Book Review: Lessons From The Richest Man In Babylon

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One book I would recommend that everyone read, young or old, is the Richest Man In Babylon by George Samuel Clason.  I read the book in about three hours. It is an easy book to read as it is just seventy-two pages and packed with awesomeness. I refer to it severally and have recommended it to anyone I feel needs help with their finances. Financial health is a journey of a thousand steps…Hmm, come to think of it, so is physical health. Lol. ok, 10,000 steps.

The Richest Man in Babylon. Image from https://www.debtcutter.com.au/books-for-debt-reduction-richest-man-babylon/

There is possibly hundreds, even thousands of “how to” books in the market all purporting to impart important life skills to each individual. The aforementioned is a money sense “how to” book. Methinks that once one has money sense, other things will fall into place.

This is because money (or lack of it) will influence how a person thinks, decisions they make and standards they set hence their life chart.

Once you know how to create wealth that to quote a paragraph I quite liked from Mutuma Mathiu’s post

“Wealth is born of restlessness, an inability to sleep up to 10 am, a willingness to obsessively hustle, a preparedness to deny oneself, a tendency to pinch pennies until they sing, a capacity for hard work, and a good measure of risk-taking and luck.”

Then the rest will fall into place. You will realize that a bicycle will get you to the same place a fuel guzzler acquired on loan will and as a matter of fact, you will get there healthier and wealthier. Because exercise and fare saved!

The Richest Man In Babylon gives seven cures for a lean purse and even includes all those reasons and excuses people give as to why they cannot save. I felt that these cures were lessons in Money 101 and if one only reads up to the seven cures then the rest can be left for other days.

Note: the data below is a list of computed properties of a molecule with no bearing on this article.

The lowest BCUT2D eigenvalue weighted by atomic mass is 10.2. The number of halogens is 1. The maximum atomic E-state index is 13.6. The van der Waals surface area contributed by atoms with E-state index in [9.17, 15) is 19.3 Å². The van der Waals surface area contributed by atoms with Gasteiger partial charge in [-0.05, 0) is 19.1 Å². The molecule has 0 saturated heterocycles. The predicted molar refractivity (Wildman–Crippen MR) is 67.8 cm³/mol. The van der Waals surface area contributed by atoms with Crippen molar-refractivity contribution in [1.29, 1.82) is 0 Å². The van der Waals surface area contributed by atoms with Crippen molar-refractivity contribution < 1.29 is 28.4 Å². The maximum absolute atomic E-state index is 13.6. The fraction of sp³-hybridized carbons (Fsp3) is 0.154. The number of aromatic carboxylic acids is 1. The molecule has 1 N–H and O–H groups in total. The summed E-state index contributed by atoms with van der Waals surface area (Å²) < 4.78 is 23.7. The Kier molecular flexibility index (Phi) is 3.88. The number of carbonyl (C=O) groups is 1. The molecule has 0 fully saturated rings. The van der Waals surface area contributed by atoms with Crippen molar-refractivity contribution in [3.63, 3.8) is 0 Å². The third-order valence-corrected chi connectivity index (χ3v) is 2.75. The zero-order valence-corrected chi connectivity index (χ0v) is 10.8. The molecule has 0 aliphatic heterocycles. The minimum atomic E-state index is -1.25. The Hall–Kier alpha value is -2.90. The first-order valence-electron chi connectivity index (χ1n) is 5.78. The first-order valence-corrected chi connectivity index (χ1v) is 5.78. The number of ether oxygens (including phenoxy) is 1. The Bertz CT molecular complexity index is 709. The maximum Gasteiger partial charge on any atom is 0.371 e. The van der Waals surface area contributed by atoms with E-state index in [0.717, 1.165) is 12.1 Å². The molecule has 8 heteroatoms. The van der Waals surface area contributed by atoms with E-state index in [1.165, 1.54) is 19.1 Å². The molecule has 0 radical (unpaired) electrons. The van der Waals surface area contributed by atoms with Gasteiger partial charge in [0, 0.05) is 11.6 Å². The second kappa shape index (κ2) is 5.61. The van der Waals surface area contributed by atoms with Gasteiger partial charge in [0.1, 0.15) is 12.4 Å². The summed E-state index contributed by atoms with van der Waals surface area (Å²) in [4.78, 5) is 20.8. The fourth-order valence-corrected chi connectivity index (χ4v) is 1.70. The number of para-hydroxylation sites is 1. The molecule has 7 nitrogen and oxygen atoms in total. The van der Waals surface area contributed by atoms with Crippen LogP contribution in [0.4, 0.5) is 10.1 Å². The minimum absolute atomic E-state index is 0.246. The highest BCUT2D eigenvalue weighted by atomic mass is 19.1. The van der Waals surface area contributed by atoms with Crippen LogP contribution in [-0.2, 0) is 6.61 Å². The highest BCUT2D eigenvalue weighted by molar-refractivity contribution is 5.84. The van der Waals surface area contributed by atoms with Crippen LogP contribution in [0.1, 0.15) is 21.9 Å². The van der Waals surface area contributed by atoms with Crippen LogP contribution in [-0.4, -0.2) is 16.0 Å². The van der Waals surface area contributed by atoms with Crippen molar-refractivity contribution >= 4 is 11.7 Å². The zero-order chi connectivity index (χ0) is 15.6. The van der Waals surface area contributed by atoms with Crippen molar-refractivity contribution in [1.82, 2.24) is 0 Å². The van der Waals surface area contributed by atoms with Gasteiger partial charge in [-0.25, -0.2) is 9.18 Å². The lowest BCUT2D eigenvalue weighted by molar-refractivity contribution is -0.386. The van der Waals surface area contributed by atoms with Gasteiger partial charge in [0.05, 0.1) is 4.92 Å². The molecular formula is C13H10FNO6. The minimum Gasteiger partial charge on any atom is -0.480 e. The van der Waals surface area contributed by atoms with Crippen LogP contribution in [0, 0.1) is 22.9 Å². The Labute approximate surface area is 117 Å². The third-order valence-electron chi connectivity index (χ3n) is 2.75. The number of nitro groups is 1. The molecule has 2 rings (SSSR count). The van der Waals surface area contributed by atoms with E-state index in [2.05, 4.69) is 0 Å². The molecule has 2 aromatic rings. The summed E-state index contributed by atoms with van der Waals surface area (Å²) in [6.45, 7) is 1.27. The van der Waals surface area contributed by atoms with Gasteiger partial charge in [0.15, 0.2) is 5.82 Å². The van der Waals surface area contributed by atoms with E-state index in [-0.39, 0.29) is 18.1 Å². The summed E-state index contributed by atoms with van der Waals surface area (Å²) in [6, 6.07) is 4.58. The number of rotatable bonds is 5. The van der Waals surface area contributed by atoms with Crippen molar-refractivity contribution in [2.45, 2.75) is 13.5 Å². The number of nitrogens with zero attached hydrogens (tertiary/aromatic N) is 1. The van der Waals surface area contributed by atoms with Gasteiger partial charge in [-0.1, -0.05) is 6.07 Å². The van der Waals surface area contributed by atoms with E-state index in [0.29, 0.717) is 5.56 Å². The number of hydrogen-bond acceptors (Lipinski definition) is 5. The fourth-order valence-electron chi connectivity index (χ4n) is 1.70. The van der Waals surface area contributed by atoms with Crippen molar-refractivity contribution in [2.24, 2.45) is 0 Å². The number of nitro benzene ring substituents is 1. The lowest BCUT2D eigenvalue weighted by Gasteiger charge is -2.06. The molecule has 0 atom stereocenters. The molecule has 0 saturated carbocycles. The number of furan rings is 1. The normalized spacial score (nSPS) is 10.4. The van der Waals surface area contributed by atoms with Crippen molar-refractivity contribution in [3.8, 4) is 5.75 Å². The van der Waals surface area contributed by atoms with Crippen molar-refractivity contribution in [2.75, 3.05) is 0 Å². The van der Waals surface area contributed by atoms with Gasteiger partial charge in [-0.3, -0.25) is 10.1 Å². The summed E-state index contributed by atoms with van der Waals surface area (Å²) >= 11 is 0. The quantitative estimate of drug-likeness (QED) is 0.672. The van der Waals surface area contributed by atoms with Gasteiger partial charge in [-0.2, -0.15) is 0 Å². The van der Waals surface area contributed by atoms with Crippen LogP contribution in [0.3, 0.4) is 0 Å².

Cure 1 is well worn and usually top on the list for budding entrepreneurs. That one has to pay themselves before they pay anyone else.

Cure 2 is to control one’s budget. A student of the class here says that they “rebel against the slavery of a budget which determines just how much I may spend and for what. I feel it would take much pleasure from my life and make me little more than a pack-ass to carry a burden.” Every time a savings scheme (most recently the 52 week challenge) is brought along, people will always find an excuse not to participate. That they are barely getting by as is. That they already have insurance schemes and savings deducted directly from their bank accounts. We will deviate from our budgets on a daily but still say we don’t have money to participate in such schemes. Well this right here is the best answer I have seen so far

Cure three is to make the money saved multiply. Invest the principal wisely in a way that it is not eroded and plow back the interest from this into the same or a different venture that will make it multiply.

Cure 4 is to safeguard the treasures from the first three cures to ensure that the principal is safe and may be reclaimed and much of this is repeated through to chapter six with different illustrations.

Cure 7 is to increase the ability to earn. This cure is something I have been needing in my personal life. That elusive side hustle that will earn me money without not taking up much of my time (I say elusive because I am yet to find it hence have not increased my ability to earn, much to my chagrin.) The cure in the book is to work more so as to earn more. To have the tangible amount you want and to ascertain how you plan to acquire it.

You can find The Richest Man In Babylon in your local bookstore, you can buy it online or you can also be able to download it legally online.

Check out this great article on Books for debt reduction. The Richest Man In Babylon that summarizes the lessons in terms of debt and saving.

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